Irrigating crops is an agricultural practice that goes back thousands of years in human history. Despite significant advances in technology over time, the basic purpose of irrgation is much the same: to supplement water available through rainfall for the purpose of increasing crop yields and/or crop quality. But supplying water to forage production must carefully consider several factors to be worthwhile. Each forage species has specific qualities and each will respond differently to irrigation and other modifications. The costs of irrigation must be weighed against the potential gain in yield or improved quality. So markets must be evaluated. Growers must ask: how much water is needed as a supplement, how easily can the water be distributed, when and how should the water be dispersed, and do I have the equipment and/or to do so?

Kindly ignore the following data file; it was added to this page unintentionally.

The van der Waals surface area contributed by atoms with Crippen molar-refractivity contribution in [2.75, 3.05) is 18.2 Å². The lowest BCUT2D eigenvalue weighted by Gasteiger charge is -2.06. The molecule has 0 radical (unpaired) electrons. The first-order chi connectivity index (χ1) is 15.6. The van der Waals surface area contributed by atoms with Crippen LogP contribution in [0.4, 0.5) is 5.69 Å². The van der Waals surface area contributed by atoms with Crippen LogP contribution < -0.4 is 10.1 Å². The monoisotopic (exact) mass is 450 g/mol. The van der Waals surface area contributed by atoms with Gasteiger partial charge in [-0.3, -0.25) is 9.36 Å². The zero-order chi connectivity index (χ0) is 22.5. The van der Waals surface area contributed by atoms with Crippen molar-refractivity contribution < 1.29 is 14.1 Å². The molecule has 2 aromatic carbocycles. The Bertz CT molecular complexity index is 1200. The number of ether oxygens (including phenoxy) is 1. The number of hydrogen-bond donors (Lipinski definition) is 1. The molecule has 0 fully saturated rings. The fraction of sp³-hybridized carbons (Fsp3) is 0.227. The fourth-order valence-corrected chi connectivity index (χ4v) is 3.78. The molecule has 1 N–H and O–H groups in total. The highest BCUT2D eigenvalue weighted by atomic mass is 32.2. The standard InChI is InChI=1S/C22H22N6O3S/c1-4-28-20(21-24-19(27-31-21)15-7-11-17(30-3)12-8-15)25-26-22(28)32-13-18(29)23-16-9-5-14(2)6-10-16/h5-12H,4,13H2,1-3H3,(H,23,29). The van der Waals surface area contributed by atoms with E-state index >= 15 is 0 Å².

In the more arid parts of the U.S., profitable forage production would be difficult, if not impossible without irrigation. For example, in much of the arid to semi-arid west, rainfall is often less than 18 inches (45.7 centimeters) a year. Furthermore, droughty periods occur almost every year, and without supplemental water even established forage stands may yield very poorly.

Around 618 million acres (250 million hectares) are irrigated around the world. That land is only a portion of all cultivated land but very significant. Most of the irrigation occurs in a handful of countries because it is expensive but is increasing as a whole. Irrigation is bound to part of the solution to feeding the growing world population.

Irrigation is used to supply a plant with water so that the plant may flourish and that means both in amount and quality.